YANGON (AFP) - Scores of Myanmar students rallied illegally in Yangon Monday against a new education bill they describe as undemocratic, the latest in a series of protests that began during a visit by US President Barack Obama.
Young activists, some holding banners reading "We need Academic Freedom" and "Fight for Democratic Education", staged a peaceful march across the city centre to call for the education system to be reformed.
The protest was held without official permission - an arrestable offence in the former junta-run nation.
"Education is very important to our country's future. Schools need to be democratic if we are to become a democratic country," said Phyo Phyo Aung, secretary of the All Burma Federation of Student Unions. She said the group had not applied for official permission to protest.
"We may be arrested and sent to jail, or our protest may be broken up by force, but whatever happens we have decided to face it," added the 26-year-old technology student, whose own studies were delayed by a previous stint in prison for her activism.
Monday's rally was the latest in a series of bold demonstrations that began with a small rally last Friday, coinciding a speech by Mr Obama to young people at Yangon University.
The US leader was visiting Myanmar to attend regional summits and push the quasi-civilian government to move faster on reforms.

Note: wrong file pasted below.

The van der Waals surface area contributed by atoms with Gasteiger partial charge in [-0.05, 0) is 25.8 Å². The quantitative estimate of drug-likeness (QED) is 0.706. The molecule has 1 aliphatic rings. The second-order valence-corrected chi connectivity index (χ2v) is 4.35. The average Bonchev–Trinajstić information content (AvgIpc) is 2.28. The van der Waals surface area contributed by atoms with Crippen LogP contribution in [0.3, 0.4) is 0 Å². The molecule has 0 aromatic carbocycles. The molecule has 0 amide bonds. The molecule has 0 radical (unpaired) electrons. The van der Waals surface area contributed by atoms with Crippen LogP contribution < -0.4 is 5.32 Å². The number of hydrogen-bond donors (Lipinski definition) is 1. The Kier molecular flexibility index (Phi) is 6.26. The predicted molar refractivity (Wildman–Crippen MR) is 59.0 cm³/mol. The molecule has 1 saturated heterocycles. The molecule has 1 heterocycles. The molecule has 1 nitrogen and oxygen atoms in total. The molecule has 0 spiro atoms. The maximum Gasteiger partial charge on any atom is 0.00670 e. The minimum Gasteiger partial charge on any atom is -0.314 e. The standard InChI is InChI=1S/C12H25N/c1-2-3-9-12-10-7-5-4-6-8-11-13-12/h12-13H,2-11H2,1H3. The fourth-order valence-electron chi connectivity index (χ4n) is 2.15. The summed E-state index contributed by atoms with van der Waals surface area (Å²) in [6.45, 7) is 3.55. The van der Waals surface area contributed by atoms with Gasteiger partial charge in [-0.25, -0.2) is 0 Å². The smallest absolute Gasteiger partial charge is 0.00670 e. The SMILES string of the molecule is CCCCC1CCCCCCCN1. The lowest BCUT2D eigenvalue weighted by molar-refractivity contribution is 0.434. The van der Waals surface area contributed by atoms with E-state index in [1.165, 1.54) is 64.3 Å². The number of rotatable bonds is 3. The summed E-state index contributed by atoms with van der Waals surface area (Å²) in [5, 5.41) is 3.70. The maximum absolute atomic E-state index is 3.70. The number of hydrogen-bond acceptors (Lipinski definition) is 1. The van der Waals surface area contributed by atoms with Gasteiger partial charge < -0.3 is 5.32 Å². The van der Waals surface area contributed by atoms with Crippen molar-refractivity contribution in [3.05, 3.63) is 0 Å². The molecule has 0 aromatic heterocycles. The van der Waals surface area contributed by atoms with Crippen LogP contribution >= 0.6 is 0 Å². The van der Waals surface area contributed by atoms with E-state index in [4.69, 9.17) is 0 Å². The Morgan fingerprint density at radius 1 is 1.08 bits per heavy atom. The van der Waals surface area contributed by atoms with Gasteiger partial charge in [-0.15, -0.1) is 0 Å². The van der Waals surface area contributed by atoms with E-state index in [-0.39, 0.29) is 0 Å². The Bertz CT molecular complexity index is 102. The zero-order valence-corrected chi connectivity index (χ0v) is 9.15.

Mr Obama said rebuilding an education system degraded by generals nervous of the power of students was one of Myanmar's biggest challenges, and warned against the impulse of central governments to "narrow the learning process".
"I think that that's something that I'm sure university students here in Myanmar will want to express during the course of this transition period," he said.
A day later dozens of students climbed the gates of Yangon University and briefly rallied within the compound in a potent gesture evoking the central role student protest has played in Myanmar's modern history.
Myanmar was rocked by massive student-led demonstrations against authoritarianism in 1988 that propelled Aung San Suu Kyi into the democracy fight, but were ended with a brutal military crackdown.
Outright army rule ended in 2011 and the country has seen Western sanctions largely swept away in response to reforms, including releasing most political prisoners and allowing Ms Suu Kyi into parliament.
But there are growing concerns that the democratic transition is stalling. Obama raised particular concern over media freedom and the plight of stateless Rohingya Muslims in unrest-torn Rakhine state.
Protesters have also been arrested across the country in recent months, mainly for demonstrating about land disputes without permission.